FROMMEL, GASTON (1862–1906), Swiss theologian, professor of theology in the university of Geneva from 1894 to 1906. An Alsatian by birth, he belonged mainly to French Switzerland, where he spent most of his life. He may best be described as continuing the spirit of Vinet (q.v.) amid the mental conditions marking the end of the 19th century. Like Vinet, he derived his philosophy of religion from a peculiarly deep experience of the Gospel of Christ as meeting the demands of the moral consciousness; but he developed even further than Vinet the psychological analysis of conscience and the method of verifying every doctrine by direct reference to spiritual experience. Both made much of moral individuality or personality as the crown and criterion of reality, believing that its correlation with Christianity, both historically and philosophically, was most intimate. But while Vinet laid most stress on the liberty from human authority essential to the moral consciousness, the changed needs of the age caused Frommel to develop rather the aspect of man’s dependence as a moral being upon God’s spiritual initiative, “the conditional nature of his liberty.” “Liberty is not the primary, but the secondary characteristic” of conscience; “before being free, it is the subject of obligation.” On this depends its objectivity as a real revelation of the Divine Will. Thus he claimed that a deeper analysis carried one beyond the human subjectivity of even Kant’s categorical imperative, since consciousness of obligation was “une expérience imposée sous le mode de l’absolu.” By his use of imposée Frommel emphasized the priority of man’s sense of obligation to his consciousness either of self or of God. Here he appealed to the current psychology of the subconscious for confirmation of his analysis, by which he claimed to transcend mere intellectualism. In his language on this fundamental point he was perhaps too jealous of admitting an ideal element as implicit in the feeling of obligation. Still he did well in insisting on priority to self-conscious thought as a mark of metaphysical objectivity in the case of moral, no less than of physical experience. Further, he found in the Christian revelation the same characteristics as belonged to the universal revelation involved in conscience, viz. God’s sovereign initiative and his living action in history. From this standpoint he argued against a purely psychological type of religion (agnosticisme religieux, as he termed it)—a tendency to which he saw even in A. Sabatier and the symbolo-fidéisme of the Paris School—as giving up a real and unifying faith. His influence on men, especially the student class, was greatly enhanced by the religious force and charm of his personality. Finally, like Vinet, he was a man of letters and a penetrating critic of men and systems.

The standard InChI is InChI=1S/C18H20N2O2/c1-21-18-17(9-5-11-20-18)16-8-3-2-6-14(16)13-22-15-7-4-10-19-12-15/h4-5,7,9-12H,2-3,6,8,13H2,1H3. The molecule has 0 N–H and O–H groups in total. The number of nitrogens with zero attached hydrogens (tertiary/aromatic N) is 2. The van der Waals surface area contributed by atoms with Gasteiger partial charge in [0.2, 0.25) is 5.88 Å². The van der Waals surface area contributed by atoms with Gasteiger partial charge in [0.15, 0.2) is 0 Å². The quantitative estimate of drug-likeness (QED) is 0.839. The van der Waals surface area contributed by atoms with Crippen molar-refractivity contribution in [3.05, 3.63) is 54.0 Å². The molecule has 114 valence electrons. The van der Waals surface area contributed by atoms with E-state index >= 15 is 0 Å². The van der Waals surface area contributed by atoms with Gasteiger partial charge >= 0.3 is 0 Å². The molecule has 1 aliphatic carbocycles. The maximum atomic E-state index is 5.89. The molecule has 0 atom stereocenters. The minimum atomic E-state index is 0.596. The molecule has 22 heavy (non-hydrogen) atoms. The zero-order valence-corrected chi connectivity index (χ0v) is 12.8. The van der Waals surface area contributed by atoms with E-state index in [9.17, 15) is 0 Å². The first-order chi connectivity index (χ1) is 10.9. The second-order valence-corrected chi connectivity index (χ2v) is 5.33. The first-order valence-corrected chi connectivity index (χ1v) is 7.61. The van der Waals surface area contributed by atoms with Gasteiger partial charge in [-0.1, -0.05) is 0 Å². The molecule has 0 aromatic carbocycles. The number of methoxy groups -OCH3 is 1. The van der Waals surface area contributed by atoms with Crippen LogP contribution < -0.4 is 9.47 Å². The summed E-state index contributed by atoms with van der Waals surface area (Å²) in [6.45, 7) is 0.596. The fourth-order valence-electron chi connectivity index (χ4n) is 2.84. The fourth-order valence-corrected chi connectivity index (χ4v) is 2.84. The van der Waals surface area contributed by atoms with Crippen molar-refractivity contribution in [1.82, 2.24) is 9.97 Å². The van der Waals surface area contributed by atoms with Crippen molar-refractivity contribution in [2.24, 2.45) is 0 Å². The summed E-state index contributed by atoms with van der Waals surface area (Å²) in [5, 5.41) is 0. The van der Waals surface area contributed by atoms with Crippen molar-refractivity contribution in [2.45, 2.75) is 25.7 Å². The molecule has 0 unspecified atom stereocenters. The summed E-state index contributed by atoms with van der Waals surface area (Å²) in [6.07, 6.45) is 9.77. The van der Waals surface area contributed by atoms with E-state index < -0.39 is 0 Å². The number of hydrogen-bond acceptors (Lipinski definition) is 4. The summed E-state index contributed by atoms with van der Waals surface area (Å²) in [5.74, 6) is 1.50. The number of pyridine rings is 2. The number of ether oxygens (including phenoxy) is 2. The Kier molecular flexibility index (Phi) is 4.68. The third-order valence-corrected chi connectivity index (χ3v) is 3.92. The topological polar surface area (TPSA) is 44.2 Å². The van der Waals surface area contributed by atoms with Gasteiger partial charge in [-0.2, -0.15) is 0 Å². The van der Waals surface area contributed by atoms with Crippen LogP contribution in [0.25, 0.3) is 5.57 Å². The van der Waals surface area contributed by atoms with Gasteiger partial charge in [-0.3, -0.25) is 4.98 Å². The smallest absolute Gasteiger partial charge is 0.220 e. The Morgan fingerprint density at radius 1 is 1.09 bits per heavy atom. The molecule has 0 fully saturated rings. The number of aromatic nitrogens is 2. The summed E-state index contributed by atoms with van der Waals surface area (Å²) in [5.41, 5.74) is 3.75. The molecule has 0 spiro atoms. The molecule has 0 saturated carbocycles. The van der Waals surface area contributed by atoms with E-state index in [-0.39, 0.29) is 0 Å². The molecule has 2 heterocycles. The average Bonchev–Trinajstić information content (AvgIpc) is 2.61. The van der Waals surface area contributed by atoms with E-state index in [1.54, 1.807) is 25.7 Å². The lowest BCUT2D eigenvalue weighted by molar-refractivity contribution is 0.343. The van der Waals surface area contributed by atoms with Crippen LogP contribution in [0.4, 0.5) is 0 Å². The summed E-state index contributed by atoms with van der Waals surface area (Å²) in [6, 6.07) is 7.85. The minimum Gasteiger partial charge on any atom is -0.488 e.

Literature.—G. Godet, Gaston Frommel (Neuchâtel, 1906), a compact sketch, with full citation of sources; cf. H. Bois, in Sainte-Croix for 1906, for “L’Étudiant et le professeur.” A complete edition of his writings was begun in 1907. (J. V. B.)